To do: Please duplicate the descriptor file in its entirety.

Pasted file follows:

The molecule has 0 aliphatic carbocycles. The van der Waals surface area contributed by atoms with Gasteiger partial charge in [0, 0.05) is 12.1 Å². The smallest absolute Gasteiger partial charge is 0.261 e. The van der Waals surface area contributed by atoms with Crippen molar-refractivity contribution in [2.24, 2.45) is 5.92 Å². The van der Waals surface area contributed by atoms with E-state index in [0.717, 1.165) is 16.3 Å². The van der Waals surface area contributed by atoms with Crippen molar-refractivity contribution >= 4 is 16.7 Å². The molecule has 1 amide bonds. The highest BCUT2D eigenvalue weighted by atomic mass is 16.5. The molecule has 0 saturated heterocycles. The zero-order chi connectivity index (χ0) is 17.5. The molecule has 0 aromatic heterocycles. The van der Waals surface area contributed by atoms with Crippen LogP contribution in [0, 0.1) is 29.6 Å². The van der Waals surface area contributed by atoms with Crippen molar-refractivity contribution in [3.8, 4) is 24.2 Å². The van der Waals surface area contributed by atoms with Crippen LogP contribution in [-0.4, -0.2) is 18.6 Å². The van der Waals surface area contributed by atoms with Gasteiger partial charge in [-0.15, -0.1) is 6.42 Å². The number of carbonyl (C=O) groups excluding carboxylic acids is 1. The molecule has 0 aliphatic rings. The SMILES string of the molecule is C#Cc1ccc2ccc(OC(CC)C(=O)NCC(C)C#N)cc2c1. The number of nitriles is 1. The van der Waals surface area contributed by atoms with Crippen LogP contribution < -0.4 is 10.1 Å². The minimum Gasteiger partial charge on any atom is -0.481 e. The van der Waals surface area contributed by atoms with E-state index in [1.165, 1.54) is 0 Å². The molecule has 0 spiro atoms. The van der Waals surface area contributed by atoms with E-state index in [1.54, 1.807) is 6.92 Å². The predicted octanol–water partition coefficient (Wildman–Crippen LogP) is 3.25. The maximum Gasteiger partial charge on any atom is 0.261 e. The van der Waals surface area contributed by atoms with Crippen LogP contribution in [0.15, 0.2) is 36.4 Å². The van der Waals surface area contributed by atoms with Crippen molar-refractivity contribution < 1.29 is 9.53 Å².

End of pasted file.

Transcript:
The molecule has 0 aliphatic carbocycles. The van der Waals surface area contributed by atoms with Gasteiger partial charge in [0, 0.05) is 12.1 Å². The smallest absolute Gasteiger partial charge is 0.261 e. The van der Waals surface area contributed by atoms with Crippen molar-refractivity contribution in [2.24, 2.45) is 5.92 Å². The van der Waals surface area contributed by atoms with E-state index in [0.717, 1.165) is 16.3 Å². The van der Waals surface area contributed by atoms with Crippen molar-refractivity contribution >= 4 is 16.7 Å². The molecule has 1 amide bonds. The highest BCUT2D eigenvalue weighted by atomic mass is 16.5. The molecule has 0 saturated heterocycles. The zero-order chi connectivity index (χ0) is 17.5. The molecule has 0 aromatic heterocycles. The van der Waals surface area contributed by atoms with Crippen LogP contribution in [0, 0.1) is 29.6 Å². The van der Waals surface area contributed by atoms with Crippen molar-refractivity contribution in [3.8, 4) is 24.2 Å². The van der Waals surface area contributed by atoms with Crippen LogP contribution in [-0.4, -0.2) is 18.6 Å². The van der Waals surface area contributed by atoms with Gasteiger partial charge in [-0.15, -0.1) is 6.42 Å². The number of carbonyl (C=O) groups excluding carboxylic acids is 1. The molecule has 0 aliphatic rings. The SMILES string of the molecule is C#Cc1ccc2ccc(OC(CC)C(=O)NCC(C)C#N)cc2c1. The number of nitriles is 1. The van der Waals surface area contributed by atoms with Crippen LogP contribution < -0.4 is 10.1 Å². The minimum Gasteiger partial charge on any atom is -0.481 e. The van der Waals surface area contributed by atoms with E-state index in [1.165, 1.54) is 0 Å². The molecule has 0 spiro atoms. The van der Waals surface area contributed by atoms with E-state index in [1.54, 1.807) is 6.92 Å². The predicted octanol–water partition coefficient (Wildman–Crippen LogP) is 3.25. The maximum Gasteiger partial charge on any atom is 0.261 e. The van der Waals surface area contributed by atoms with Crippen LogP contribution in [0.15, 0.2) is 36.4 Å². The van der Waals surface area contributed by atoms with Crippen molar-refractivity contribution < 1.29 is 9.53 Å².